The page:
Comment: The U.S. has had more record lows since 1937 than record highs


Summer snowfall in two regions of Russia

Two inches of snow fell in Tatarstan and an inch fell in Murmansk Russia during the first week of summer. I love how the US media focuses on heat in Arizona during the summer, but never spoke about summer snow in Russia, far south near Central Asia. This is definitely a sign of the intensifying Mini Ice Age.


Bizarro Earth

Mandatory evacuations ordered for wildfire in San Luis Obispo County, CA

Firefighters in San Luis Obispo County made significant gains against a wildfire burning east of Santa Margarita that has forced residents to evacuate about 100 homes, officials said Tuesday. The Hill fire is burning in an area dotted with secluded homes surrounded by hills. Many areas are blanketed in 12-foot high grass and dried-out vegetation, said Chris Elms of the California Department of Forestry and Fire Protection.

The blaze has scorched about 1,500 acres and was 40% contained Tuesday morning thanks to a dip in temperatures overnight and increased humidity, Elms said. "Last night was about getting in as many resources as we could and taking advantage," Elms said. About 1,200 firefighters are expected to be in the area by the end of Tuesday, Elms said.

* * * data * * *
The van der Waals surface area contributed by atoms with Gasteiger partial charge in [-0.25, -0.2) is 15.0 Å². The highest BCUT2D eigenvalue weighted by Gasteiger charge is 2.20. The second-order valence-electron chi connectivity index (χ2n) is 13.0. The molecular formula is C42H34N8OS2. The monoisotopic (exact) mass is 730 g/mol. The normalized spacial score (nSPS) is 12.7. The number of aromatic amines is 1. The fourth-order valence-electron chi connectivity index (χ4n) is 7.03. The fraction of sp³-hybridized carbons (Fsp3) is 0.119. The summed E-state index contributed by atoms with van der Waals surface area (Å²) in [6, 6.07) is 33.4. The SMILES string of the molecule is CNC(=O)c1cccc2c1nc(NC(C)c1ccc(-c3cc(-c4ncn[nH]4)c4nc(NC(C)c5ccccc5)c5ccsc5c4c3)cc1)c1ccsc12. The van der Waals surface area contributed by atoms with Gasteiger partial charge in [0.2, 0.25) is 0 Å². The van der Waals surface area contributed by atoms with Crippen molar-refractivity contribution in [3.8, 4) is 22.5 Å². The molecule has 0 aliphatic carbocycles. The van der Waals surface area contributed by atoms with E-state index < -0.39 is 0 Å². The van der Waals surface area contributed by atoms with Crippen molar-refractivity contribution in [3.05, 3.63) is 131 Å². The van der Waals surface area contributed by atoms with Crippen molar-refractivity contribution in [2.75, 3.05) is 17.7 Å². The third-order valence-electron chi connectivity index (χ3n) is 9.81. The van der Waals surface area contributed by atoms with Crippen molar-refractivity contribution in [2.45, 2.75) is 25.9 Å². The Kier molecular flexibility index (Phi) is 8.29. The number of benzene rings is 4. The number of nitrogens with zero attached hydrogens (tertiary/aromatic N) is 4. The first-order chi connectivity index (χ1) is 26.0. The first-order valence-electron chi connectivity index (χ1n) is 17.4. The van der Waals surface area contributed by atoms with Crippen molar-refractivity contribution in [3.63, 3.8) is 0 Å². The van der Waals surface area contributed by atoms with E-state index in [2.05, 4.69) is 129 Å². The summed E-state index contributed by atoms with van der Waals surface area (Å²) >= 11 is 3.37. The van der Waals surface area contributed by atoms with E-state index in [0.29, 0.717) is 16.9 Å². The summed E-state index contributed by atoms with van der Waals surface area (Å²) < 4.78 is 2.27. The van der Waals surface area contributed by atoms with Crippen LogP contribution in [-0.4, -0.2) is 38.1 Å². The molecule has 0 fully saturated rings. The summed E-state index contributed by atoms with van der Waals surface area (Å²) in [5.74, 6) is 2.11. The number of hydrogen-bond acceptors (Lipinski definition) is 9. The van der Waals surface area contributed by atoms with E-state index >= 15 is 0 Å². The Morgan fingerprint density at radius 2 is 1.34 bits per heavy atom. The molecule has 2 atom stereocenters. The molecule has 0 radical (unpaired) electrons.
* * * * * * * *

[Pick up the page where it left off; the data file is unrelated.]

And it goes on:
The fire is burning in steep terrain and in light vegetation that burns easily and quickly. The flames ran southeast Monday afternoon and destroyed one structure though authorities can't say whether it was a home or smaller building, Elms said.

Ice Cube

The U.S. has had more record lows since 1937 than record highs

At least 30 states had their lowest recorded temperatures on or after 1937. This means there have been more record lows since 1937 then there have been record highs.